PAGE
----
Rahul Gupta

Arbitration is generally considered a more efficient process than litigation because it is quicker, less expensive and promotes greater flexibility of process and procedure. Lately, India has gained its status to be considered a pro-arbitration centre by the world and is shaping its Arbitration and Conciliation Act, 1996 (“the Act”) in order to become a world-wide hub for arbitration. The main objectives of “the Act” interalia are to ensure that rules are laid down for international as well as domestic arbitration and conciliation and also to ensure that arbitration proceedings are just, fair and effective. Significant amendments have been made in “the Act” in order to achieve its overall goal of promoting arbitration but it is also paradoxical that the nature and category of disputes which are non-arbitrable are also on the rise.

The issue of arbitrability of disputes has arisen for consideration by the courts in India on several occasions. Supreme Court, time and again, has passed orders and decisions on this aspect making it a hot topic in the field of contract law. Recently, in the judgment Himangni Enterprises vs. Kamaljeet Singh Ahluwalia”1 dated 12.10.2017, Supreme Court has ruled that the provisions of “the Act” are not applicable in cases of eviction between landlord and tenant governed by Transfer of Property Act, 1882 and only civil courts have the jurisdiction to decide the same. Now, in the subsequent case “Vidya Drolia vs. Durga Trading Corporation”2 dated 28.02.2019, this issue has been referred to a larger Bench of three judges.

However, every civil and commercial dispute is capable of being adjudicated by arbitration unless the jurisdiction of Arbitral Tribunal is barred under law. However, “the Act” (Amendment Act, 2015) does not specify any category of civil or commercial disputes excluded from arbitrability. Section 8 of “the Act” mandates that where a cause of action is brought before a court in a matter, which is subject of an arbitration agreement, the parties shall be referred for arbitration, subject to the exceptions given in Section 8 of “the Act”. However, courts in certain category of disputes (non-arbitrable nature) decline to refer the parties to arbitration and has held that such disputes are reserved exclusively to be tried by public fora (courts/tribunals) constituted under law. Such category of matters considered to be non-arbitrable in various decisions of the Supreme Court “Booz Allen & Hamilton Inc. vs. SBI Home Finance Ltd.”3 dated 15.04.2011 and “A. Ayyasami vs. A. Parmasivam & Ors.”4 dated 04.10.2016 are enumerated as under:

  1. Disputes relating to rights and liabilities which give rise to or arise out of criminal offences;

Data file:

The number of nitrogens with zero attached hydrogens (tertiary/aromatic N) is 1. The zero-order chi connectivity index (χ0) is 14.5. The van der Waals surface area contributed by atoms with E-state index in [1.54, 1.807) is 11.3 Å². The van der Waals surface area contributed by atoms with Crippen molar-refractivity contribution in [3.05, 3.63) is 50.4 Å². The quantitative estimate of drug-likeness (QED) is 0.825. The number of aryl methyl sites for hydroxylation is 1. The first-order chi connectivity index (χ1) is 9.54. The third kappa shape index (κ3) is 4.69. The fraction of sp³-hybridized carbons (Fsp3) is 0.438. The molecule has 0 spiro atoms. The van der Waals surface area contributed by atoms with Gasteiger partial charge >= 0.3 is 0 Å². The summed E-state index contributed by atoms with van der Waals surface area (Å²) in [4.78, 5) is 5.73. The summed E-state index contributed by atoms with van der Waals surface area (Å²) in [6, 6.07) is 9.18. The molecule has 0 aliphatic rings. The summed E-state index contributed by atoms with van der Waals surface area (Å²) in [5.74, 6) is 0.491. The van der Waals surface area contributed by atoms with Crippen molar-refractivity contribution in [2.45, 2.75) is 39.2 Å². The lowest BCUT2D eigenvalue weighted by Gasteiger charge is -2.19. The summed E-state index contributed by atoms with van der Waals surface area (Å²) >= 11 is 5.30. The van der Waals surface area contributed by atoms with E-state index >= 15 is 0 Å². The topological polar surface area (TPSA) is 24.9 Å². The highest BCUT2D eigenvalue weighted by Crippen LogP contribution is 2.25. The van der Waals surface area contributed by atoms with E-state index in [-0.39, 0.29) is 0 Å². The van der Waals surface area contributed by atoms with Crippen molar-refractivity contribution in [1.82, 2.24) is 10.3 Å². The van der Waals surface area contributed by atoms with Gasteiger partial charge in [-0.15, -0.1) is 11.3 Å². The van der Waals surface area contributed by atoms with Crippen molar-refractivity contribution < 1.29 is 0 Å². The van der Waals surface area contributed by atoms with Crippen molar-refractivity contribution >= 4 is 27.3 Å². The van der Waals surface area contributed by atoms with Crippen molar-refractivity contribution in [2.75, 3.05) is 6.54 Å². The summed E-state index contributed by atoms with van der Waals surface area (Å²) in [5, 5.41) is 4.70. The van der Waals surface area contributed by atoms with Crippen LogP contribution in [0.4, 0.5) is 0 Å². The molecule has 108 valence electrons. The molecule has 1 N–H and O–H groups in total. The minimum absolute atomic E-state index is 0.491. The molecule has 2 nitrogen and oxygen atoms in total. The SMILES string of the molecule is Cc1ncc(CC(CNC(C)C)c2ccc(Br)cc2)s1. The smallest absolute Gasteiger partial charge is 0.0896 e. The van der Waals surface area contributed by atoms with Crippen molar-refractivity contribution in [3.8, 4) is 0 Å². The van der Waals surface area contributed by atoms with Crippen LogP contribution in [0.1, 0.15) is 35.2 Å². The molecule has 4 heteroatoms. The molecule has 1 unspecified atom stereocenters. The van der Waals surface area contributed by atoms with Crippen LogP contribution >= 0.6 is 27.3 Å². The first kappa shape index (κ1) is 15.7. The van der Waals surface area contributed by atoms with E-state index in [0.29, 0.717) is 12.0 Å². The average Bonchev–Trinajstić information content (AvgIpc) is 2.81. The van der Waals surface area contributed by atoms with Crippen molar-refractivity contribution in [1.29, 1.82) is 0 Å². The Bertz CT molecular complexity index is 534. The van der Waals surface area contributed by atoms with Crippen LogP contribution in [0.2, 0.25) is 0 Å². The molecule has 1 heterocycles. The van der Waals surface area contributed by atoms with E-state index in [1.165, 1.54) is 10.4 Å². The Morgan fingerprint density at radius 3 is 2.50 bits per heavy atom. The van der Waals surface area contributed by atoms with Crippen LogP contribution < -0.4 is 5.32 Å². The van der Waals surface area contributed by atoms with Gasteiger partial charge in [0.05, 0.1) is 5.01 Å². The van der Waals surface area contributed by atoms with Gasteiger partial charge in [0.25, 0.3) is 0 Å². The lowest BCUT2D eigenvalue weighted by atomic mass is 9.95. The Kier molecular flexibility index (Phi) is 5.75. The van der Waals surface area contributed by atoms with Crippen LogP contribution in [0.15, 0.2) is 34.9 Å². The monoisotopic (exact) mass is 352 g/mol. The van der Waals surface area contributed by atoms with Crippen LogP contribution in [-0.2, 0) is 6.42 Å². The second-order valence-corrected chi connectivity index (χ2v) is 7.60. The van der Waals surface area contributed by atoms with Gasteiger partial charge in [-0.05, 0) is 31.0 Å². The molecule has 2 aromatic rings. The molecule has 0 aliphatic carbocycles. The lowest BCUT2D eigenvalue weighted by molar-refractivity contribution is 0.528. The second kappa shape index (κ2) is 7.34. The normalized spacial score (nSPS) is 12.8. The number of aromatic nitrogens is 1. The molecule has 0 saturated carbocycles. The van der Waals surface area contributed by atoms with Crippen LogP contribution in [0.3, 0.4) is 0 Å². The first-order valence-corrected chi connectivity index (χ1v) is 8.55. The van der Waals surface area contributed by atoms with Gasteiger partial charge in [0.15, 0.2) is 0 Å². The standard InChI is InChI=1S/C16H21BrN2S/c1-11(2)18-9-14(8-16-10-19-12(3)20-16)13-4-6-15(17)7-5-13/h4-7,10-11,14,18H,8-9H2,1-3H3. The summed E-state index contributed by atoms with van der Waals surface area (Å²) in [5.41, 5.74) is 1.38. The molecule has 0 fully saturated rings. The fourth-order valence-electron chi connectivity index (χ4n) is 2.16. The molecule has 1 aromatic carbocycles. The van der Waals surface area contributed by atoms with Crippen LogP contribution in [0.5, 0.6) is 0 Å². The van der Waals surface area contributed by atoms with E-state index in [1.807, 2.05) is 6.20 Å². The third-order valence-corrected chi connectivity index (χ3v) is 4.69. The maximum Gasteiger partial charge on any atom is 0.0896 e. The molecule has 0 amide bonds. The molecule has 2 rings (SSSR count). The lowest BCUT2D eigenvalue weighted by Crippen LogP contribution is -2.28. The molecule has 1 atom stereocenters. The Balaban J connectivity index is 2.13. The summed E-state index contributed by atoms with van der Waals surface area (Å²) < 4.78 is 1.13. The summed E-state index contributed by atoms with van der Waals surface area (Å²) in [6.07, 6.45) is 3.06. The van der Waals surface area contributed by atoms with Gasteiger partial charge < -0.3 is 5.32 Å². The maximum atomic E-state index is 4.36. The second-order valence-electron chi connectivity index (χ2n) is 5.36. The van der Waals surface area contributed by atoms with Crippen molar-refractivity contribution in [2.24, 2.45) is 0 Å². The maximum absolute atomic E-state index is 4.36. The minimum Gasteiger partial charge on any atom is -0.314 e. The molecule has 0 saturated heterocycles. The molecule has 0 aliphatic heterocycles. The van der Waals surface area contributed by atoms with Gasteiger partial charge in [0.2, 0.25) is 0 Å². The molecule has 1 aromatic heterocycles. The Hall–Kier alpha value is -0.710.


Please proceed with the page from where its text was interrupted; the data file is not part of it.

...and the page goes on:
2. Matrimonial disputes relating to divorce, judicial separation, restitution of conjugal rights, child custody;
  3. Guardianship matters;
  4. Insolvency and winding-up matters;
  5. Matters related to grant of probate, letters of administration and succession certificate;
  6. Matters related to eviction of tenants where tenant enjoys statutory protection against eviction by special statutes;
  7. Patent, trade-marks and copyright;
  8. Anti-trust/competition laws;
  9. Fraud
  10. Consumer Disputes


Despite the above clarity, there have been instances where it has been found difficult to take a view whether the matter is of non-artitrable nature. It is worth noting that courts have made distinctions between serious issue of fraud and mere allegation of fraud while deciding the categories of disputes as non-arbitrable. A serious issue of fraud has been held to be non-arbitrable. The allegations of fraud should be such that not only these allegations are serious but in normal course, the allegations may have constituted criminal offences and are so complex in nature that the decision on these issues warrants detailed and elaborate evidence for which only courts would be proper and appropriate fora than the arbitral tribunals. Similarly, the cases falling under the Consumer Protection Act, 1986 which is a welfare legislation, with primary objective of protection of aggrieved consumers, who are more often than not in a more vulnerable position than their corresponding vendors or service providers, are also non-arbitrable.


The principle of rights in rem and rights in personam seems to be a convincing test for non-arbitrability besides those cases which are covered under special legislations/acts/statues and the jurisdiction of the civil court is specifically and explicitly barred.


  1. E Civil Appeal No. 16850/2017 arising from SLP (C) No. 27722/2017
  2. SLP (C) No. 22211/2018
  3. (2011) 5 SCC 532
  4. (2016)10 SCC 386